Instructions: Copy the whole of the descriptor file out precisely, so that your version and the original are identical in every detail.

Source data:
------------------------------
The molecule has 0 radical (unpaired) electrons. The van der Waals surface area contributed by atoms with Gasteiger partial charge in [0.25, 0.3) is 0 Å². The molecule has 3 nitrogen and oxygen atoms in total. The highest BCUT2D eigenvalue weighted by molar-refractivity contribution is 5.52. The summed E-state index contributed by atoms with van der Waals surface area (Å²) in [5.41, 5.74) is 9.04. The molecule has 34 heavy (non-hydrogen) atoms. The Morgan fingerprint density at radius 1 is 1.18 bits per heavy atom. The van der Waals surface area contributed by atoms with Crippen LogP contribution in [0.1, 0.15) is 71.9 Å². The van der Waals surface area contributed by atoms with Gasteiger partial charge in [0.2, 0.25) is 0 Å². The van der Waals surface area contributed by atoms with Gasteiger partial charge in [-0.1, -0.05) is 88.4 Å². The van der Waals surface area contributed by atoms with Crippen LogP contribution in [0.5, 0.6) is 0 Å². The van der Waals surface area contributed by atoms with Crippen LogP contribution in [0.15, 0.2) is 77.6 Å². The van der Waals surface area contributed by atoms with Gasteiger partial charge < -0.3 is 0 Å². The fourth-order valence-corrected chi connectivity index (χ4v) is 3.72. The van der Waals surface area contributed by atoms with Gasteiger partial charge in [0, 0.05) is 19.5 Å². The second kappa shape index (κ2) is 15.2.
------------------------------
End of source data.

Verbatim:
The molecule has 0 radical (unpaired) electrons. The van der Waals surface area contributed by atoms with Gasteiger partial charge in [0.25, 0.3) is 0 Å². The molecule has 3 nitrogen and oxygen atoms in total. The highest BCUT2D eigenvalue weighted by molar-refractivity contribution is 5.52. The summed E-state index contributed by atoms with van der Waals surface area (Å²) in [5.41, 5.74) is 9.04. The molecule has 34 heavy (non-hydrogen) atoms. The Morgan fingerprint density at radius 1 is 1.18 bits per heavy atom. The van der Waals surface area contributed by atoms with Crippen LogP contribution in [0.1, 0.15) is 71.9 Å². The van der Waals surface area contributed by atoms with Gasteiger partial charge in [0.2, 0.25) is 0 Å². The van der Waals surface area contributed by atoms with Gasteiger partial charge in [-0.1, -0.05) is 88.4 Å². The van der Waals surface area contributed by atoms with Crippen LogP contribution in [0.5, 0.6) is 0 Å². The van der Waals surface area contributed by atoms with Crippen LogP contribution in [0.15, 0.2) is 77.6 Å². The van der Waals surface area contributed by atoms with Gasteiger partial charge < -0.3 is 0 Å². The fourth-order valence-corrected chi connectivity index (χ4v) is 3.72. The van der Waals surface area contributed by atoms with Gasteiger partial charge in [0, 0.05) is 19.5 Å². The second kappa shape index (κ2) is 15.2.